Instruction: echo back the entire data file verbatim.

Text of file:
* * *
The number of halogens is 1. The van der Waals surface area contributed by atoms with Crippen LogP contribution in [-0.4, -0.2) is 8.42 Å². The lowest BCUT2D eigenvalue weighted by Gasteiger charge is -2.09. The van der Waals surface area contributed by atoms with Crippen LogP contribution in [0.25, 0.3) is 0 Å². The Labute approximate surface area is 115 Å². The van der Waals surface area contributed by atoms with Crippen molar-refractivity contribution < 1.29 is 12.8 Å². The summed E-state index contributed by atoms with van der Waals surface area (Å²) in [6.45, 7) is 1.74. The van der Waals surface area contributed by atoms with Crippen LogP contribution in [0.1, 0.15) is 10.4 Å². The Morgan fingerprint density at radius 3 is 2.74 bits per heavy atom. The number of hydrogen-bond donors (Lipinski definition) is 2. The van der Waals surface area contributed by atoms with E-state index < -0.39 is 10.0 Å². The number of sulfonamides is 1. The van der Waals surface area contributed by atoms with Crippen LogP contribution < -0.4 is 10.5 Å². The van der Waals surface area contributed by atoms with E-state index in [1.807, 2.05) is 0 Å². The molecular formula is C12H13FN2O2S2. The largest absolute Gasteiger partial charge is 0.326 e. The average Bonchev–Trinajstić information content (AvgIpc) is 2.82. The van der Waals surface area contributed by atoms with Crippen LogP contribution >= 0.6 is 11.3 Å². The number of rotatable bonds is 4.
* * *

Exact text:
The number of halogens is 1. The van der Waals surface area contributed by atoms with Crippen LogP contribution in [-0.4, -0.2) is 8.42 Å². The lowest BCUT2D eigenvalue weighted by Gasteiger charge is -2.09. The van der Waals surface area contributed by atoms with Crippen LogP contribution in [0.25, 0.3) is 0 Å². The Labute approximate surface area is 115 Å². The van der Waals surface area contributed by atoms with Crippen molar-refractivity contribution < 1.29 is 12.8 Å². The summed E-state index contributed by atoms with van der Waals surface area (Å²) in [6.45, 7) is 1.74. The van der Waals surface area contributed by atoms with Crippen LogP contribution in [0.1, 0.15) is 10.4 Å². The Morgan fingerprint density at radius 3 is 2.74 bits per heavy atom. The number of hydrogen-bond donors (Lipinski definition) is 2. The van der Waals surface area contributed by atoms with E-state index < -0.39 is 10.0 Å². The number of sulfonamides is 1. The van der Waals surface area contributed by atoms with Crippen LogP contribution < -0.4 is 10.5 Å². The van der Waals surface area contributed by atoms with E-state index in [1.807, 2.05) is 0 Å². The molecular formula is C12H13FN2O2S2. The largest absolute Gasteiger partial charge is 0.326 e. The average Bonchev–Trinajstić information content (AvgIpc) is 2.82. The van der Waals surface area contributed by atoms with Crippen LogP contribution >= 0.6 is 11.3 Å². The number of rotatable bonds is 4.